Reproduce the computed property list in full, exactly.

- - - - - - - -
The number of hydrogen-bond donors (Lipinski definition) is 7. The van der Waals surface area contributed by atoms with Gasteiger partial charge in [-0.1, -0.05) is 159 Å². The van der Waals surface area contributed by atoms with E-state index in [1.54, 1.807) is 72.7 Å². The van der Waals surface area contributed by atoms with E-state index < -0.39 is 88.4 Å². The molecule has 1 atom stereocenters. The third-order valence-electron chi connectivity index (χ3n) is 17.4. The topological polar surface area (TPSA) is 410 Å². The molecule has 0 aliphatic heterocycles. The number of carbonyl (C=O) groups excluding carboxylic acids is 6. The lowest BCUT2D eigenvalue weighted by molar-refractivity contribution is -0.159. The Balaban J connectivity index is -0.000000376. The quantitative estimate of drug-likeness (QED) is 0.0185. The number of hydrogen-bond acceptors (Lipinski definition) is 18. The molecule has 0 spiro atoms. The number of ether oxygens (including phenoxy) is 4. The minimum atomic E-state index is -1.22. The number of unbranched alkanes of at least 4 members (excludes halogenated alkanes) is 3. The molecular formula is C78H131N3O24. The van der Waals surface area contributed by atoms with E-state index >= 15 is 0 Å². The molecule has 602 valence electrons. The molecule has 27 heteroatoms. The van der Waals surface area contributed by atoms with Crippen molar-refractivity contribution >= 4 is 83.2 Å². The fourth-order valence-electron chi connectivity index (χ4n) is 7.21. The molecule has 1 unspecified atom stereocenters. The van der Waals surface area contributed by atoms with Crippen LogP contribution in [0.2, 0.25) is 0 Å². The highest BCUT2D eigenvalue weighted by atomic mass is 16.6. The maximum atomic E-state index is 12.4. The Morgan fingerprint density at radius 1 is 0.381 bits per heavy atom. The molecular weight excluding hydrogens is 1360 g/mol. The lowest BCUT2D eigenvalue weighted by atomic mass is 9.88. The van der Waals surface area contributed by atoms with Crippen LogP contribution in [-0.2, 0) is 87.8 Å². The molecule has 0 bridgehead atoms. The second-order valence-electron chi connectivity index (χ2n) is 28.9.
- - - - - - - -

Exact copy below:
The number of hydrogen-bond donors (Lipinski definition) is 7. The van der Waals surface area contributed by atoms with Gasteiger partial charge in [-0.1, -0.05) is 159 Å². The van der Waals surface area contributed by atoms with E-state index in [1.54, 1.807) is 72.7 Å². The van der Waals surface area contributed by atoms with E-state index < -0.39 is 88.4 Å². The molecule has 1 atom stereocenters. The third-order valence-electron chi connectivity index (χ3n) is 17.4. The topological polar surface area (TPSA) is 410 Å². The molecule has 0 aliphatic heterocycles. The number of carbonyl (C=O) groups excluding carboxylic acids is 6. The lowest BCUT2D eigenvalue weighted by molar-refractivity contribution is -0.159. The Balaban J connectivity index is -0.000000376. The quantitative estimate of drug-likeness (QED) is 0.0185. The number of hydrogen-bond acceptors (Lipinski definition) is 18. The molecule has 0 spiro atoms. The number of ether oxygens (including phenoxy) is 4. The minimum atomic E-state index is -1.22. The number of unbranched alkanes of at least 4 members (excludes halogenated alkanes) is 3. The molecular formula is C78H131N3O24. The van der Waals surface area contributed by atoms with E-state index >= 15 is 0 Å². The molecule has 602 valence electrons. The molecule has 27 heteroatoms. The van der Waals surface area contributed by atoms with Crippen molar-refractivity contribution >= 4 is 83.2 Å². The fourth-order valence-electron chi connectivity index (χ4n) is 7.21. The molecule has 1 unspecified atom stereocenters. The van der Waals surface area contributed by atoms with Crippen LogP contribution in [0.2, 0.25) is 0 Å². The highest BCUT2D eigenvalue weighted by atomic mass is 16.6. The maximum atomic E-state index is 12.4. The Morgan fingerprint density at radius 1 is 0.381 bits per heavy atom. The molecular weight excluding hydrogens is 1360 g/mol. The lowest BCUT2D eigenvalue weighted by atomic mass is 9.88. The van der Waals surface area contributed by atoms with Crippen LogP contribution in [-0.2, 0) is 87.8 Å². The molecule has 0 bridgehead atoms. The second-order valence-electron chi connectivity index (χ2n) is 28.9.